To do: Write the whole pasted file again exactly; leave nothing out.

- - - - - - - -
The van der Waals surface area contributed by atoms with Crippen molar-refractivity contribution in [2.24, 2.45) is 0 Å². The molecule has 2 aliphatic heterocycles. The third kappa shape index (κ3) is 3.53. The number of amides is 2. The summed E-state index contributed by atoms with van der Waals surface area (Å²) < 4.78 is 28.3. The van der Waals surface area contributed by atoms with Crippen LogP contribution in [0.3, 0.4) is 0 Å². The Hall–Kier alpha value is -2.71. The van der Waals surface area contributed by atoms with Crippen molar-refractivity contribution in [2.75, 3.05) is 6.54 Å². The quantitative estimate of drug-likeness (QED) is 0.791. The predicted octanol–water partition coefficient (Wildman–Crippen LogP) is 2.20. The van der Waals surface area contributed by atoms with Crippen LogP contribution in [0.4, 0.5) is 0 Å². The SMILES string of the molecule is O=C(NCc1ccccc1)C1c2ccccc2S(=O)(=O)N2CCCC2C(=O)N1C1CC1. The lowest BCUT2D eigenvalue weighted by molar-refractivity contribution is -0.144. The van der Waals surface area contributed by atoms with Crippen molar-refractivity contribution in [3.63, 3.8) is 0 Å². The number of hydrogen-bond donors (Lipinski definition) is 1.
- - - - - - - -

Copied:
The van der Waals surface area contributed by atoms with Crippen molar-refractivity contribution in [2.24, 2.45) is 0 Å². The molecule has 2 aliphatic heterocycles. The third kappa shape index (κ3) is 3.53. The number of amides is 2. The summed E-state index contributed by atoms with van der Waals surface area (Å²) < 4.78 is 28.3. The van der Waals surface area contributed by atoms with Crippen LogP contribution in [0.3, 0.4) is 0 Å². The Hall–Kier alpha value is -2.71. The van der Waals surface area contributed by atoms with Crippen molar-refractivity contribution in [2.75, 3.05) is 6.54 Å². The quantitative estimate of drug-likeness (QED) is 0.791. The predicted octanol–water partition coefficient (Wildman–Crippen LogP) is 2.20. The van der Waals surface area contributed by atoms with Crippen LogP contribution in [0.4, 0.5) is 0 Å². The SMILES string of the molecule is O=C(NCc1ccccc1)C1c2ccccc2S(=O)(=O)N2CCCC2C(=O)N1C1CC1. The lowest BCUT2D eigenvalue weighted by molar-refractivity contribution is -0.144. The van der Waals surface area contributed by atoms with Crippen molar-refractivity contribution in [3.63, 3.8) is 0 Å². The number of hydrogen-bond donors (Lipinski definition) is 1.